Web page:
Only Fools and Horses is beloved by millions and a top contender for the greatest British comedy show ever produced. The sitcom which focused on the aspirations of one man who was saddled with the responsibility of taking care of his much-younger brother and elderly relatives, touched the hearts of many households and continues to receive a vast amount of airtime to this day.
Starting in 1981, Only Fools became a smash hit for writer John Sullivan, as well as for its leading stars, David Jason and Nicholas Lyndhurst. The series ran for twenty-two years in total, with its final episode being viewed by 16.37 million households (that’s over a quarter of the UK’s population) on Christmas Day in 2003.
While the show is over, there are sixty-four total episodes in the archives, and many hold up to today’s standards. Not only do the Trotters get up to a multitude of capers, but they are accompanied by some of the most well-known characters in British television history.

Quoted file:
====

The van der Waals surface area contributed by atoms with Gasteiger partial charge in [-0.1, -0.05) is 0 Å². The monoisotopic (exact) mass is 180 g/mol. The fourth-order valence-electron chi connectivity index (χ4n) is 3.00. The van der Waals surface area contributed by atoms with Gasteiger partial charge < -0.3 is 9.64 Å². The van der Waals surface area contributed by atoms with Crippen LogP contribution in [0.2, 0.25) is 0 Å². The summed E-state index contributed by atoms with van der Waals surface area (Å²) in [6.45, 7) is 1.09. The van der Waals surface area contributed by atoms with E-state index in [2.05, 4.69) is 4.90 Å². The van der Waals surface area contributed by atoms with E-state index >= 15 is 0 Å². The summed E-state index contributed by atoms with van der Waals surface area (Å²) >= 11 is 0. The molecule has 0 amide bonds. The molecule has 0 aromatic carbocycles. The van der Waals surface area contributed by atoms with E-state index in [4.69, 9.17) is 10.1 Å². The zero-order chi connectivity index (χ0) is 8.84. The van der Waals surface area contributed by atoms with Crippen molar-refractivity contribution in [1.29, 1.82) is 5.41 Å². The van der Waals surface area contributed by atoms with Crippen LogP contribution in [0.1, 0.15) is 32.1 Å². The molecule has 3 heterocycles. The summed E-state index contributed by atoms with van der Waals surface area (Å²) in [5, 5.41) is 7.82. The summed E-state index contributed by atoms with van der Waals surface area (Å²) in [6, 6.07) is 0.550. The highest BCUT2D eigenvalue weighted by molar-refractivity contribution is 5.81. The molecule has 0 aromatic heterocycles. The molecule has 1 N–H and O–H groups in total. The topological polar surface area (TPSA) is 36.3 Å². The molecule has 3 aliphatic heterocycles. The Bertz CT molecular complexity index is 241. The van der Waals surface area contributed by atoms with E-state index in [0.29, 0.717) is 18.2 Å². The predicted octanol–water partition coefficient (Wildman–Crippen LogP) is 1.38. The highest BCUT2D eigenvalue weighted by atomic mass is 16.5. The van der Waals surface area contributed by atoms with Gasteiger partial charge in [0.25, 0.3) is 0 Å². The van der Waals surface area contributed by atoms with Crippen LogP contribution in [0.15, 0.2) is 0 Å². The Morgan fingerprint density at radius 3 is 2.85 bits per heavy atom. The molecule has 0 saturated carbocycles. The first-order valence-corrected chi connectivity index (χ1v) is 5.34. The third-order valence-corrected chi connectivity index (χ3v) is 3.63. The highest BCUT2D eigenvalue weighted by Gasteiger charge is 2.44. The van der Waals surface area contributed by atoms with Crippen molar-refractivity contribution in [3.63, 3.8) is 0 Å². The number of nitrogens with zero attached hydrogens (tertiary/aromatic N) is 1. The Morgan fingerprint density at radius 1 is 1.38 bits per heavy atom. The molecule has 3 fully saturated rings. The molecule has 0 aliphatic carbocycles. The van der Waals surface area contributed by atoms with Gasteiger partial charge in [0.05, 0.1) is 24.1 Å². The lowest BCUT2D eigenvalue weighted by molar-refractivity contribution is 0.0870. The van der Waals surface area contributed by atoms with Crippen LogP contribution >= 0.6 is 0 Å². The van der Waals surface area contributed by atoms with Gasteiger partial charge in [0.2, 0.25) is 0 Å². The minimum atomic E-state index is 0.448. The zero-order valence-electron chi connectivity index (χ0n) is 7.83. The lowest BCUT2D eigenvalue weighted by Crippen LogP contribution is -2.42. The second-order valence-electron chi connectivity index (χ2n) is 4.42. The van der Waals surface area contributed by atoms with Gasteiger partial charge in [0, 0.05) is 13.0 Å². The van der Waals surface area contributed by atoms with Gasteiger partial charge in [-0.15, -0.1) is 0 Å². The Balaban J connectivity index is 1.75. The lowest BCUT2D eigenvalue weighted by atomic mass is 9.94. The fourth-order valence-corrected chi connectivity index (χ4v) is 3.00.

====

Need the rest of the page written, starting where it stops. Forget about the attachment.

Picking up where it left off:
Cantankerous greasy spoon owner Sid was featured in a few episodes throughout the show’s initial run. He would often keep a watchful eye on Del Boy (and who could blame him after Derek’s thwarted attempts of stealing cutlery from the cafe?), as well as argue with customers who complained about the hygiene standards of his business.
Often with a cig in his mouth, Sid threatened to smack Rodney in the mouth after the younger Trotter had asked for his ‘usual bacteria on toast,’ and Denzil had argued with the cafe owner after he had discovered a stray hair in his lumpy porridge.
Sid places low on this list as he was only a semi-regular character until the final three episodes. The much-loved landlord to the local Nag’s Head, Mike Fisher, was serving prison time for fraud in the final three episodes, to cover for the actual death of the actor, Kenneth MacDonald.
From his time behind the bar of the Nag’s Head, Sid’s highlight came about when he barred an irate (and recently surgically enhanced) Marlene and told her to take her foster !*$% home with her.